One thing that you should remember is that you can include more that one item in your RSS feed. But you should limit the number of items on your feed to 15.

Create an RSS Feed

Well, now you should have a basic understanding of how an RSS feed looks like and what it actually contains in it self. Now it’s time for you to create your own RSS feed for your website.

All you have to do now is open any text editor, like Notepad on Windows. Copy the following code below.

<?xml version="1.0" encoding="ISO-8859-1" ?>
<rss version="0.91">
<channel>
<title>My Feed</title>
<link>http://www.freemarketingzone.com</link>
<description>Internet Marketing Tips and Strategies</description>
<item>
<title>Learn How to Make an RSS Feed</title>
<link> http://www.freemarketingzone.com/rss/</link>
<description>Here’s an article about making RSS feed for your site </description>
</item>
</channel>
</rss>

Now paste that code above into the text editor window. Now simply replace that information between opening and closing tags. Change the title, description and link of a channel. Also change the same elements within the <item> </item> tags with your own.

Now press “Save As” button and save the file using the XML extension, like “feed.xml” for example. Now all you have to do is upload the XML file to your server. That’s it. You’ve just created your RSS feed. It wasn’t hard at all, right.

Validate Your RSS Feed

You have just made your very first RSS feed. But is it written correctly? Copying and pasting wasn’t hard at all. However, when changing the information you might have corrupted your file a little bit. Even one tiny mistake, like deleting item tag or not including a channel tag can cause you problems.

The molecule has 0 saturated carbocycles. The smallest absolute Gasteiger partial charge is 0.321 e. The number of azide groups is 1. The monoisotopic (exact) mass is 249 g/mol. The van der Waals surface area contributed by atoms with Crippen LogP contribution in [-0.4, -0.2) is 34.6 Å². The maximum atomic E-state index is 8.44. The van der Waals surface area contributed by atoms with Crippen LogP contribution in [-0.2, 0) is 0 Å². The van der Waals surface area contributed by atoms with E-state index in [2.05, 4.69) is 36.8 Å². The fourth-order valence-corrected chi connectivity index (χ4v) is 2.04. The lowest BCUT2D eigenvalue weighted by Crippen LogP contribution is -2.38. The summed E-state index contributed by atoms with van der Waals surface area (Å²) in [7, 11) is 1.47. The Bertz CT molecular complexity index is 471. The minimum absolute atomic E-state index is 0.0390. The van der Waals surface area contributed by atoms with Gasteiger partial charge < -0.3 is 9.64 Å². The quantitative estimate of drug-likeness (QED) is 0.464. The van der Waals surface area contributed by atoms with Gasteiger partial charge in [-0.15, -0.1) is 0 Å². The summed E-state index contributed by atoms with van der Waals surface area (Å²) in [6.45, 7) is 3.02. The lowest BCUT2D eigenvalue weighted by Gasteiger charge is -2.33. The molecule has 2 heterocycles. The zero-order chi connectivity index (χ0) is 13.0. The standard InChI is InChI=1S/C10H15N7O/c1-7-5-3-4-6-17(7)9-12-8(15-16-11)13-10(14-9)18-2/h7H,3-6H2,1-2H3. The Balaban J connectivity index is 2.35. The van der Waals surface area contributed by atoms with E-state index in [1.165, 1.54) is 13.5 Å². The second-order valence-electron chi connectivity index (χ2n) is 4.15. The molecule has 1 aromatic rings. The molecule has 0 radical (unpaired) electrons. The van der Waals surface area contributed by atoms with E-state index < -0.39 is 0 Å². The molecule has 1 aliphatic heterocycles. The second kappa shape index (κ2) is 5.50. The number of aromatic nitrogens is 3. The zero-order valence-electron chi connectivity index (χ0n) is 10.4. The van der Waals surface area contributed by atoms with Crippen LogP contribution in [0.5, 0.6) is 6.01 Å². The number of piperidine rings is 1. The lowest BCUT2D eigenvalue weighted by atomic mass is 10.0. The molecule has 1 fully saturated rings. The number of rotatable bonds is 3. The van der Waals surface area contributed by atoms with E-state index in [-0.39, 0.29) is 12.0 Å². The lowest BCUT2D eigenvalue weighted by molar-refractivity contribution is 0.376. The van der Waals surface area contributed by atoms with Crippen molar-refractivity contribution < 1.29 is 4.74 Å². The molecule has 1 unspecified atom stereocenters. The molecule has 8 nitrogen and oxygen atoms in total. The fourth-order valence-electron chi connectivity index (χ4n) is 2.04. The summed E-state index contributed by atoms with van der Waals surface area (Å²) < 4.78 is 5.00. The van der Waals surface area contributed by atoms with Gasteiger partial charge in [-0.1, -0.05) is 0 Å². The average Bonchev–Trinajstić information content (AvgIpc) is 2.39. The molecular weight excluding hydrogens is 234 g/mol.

So you can check your file for any syntax errors using this free Feed Validator service. Simply enter the URL of your RSS feed and click “Validate” button. If you named your file “feed.xml”, then enter: http://www.yourdomain.com/feed.xml.

Let Visitors Subscribe to Your RSS Feed

By now you’re probably wondering how your visitors will subscribe to your feed if no one knows about it except you. Don’t worry, it’s very easy. All you have to do is simply provide a link on your website (on every page recommended) to your RSS feed.

You can actually link to your RSS feed using static HTML links. However, some people might simply ignore a static link. In that case, you can provide your visitors with an orange icon that you see on many websites. But not all icons are similar. Even RSS/XML icons don’t look the same:

RSS Buttons

So what you can do is, simply search for such images on Google Image search by typing in “RSS button” in a search field. You should come up with many choices. Save your chosen button to your hard drive and then upload that image to your website. Put the image into every page of your site using the following code:

<a href="http://www.yourdomain.com/feed.xml"><img border="0" src="http://yourdomain.com/image.gif" alt="XML"></a>

If you want to allow My Yahoo subscribers or Google or MSN to subscribe to your feed, you can find information on how to do that on their sites. Well, that’s all. Now you have your feed and you know how to link to it.

In Conclusion

Having an RSS feed on your website is very useful. First, you get additional traffic that comes from sources you couldn’t get before. Second, you are building a number of loyal subscribers of your site that will read your content and order your promoted products or services.

With RSS feed, you can stop worrying about SPAM and undeliverable messages, like with email marketing. However, just because there’s an easy way to create and publish content on your web site, it doesn’t mean that you should forget about email marketing at all. Email is still important to your promotion campaigns. Instead, you can use both and see which produces better results.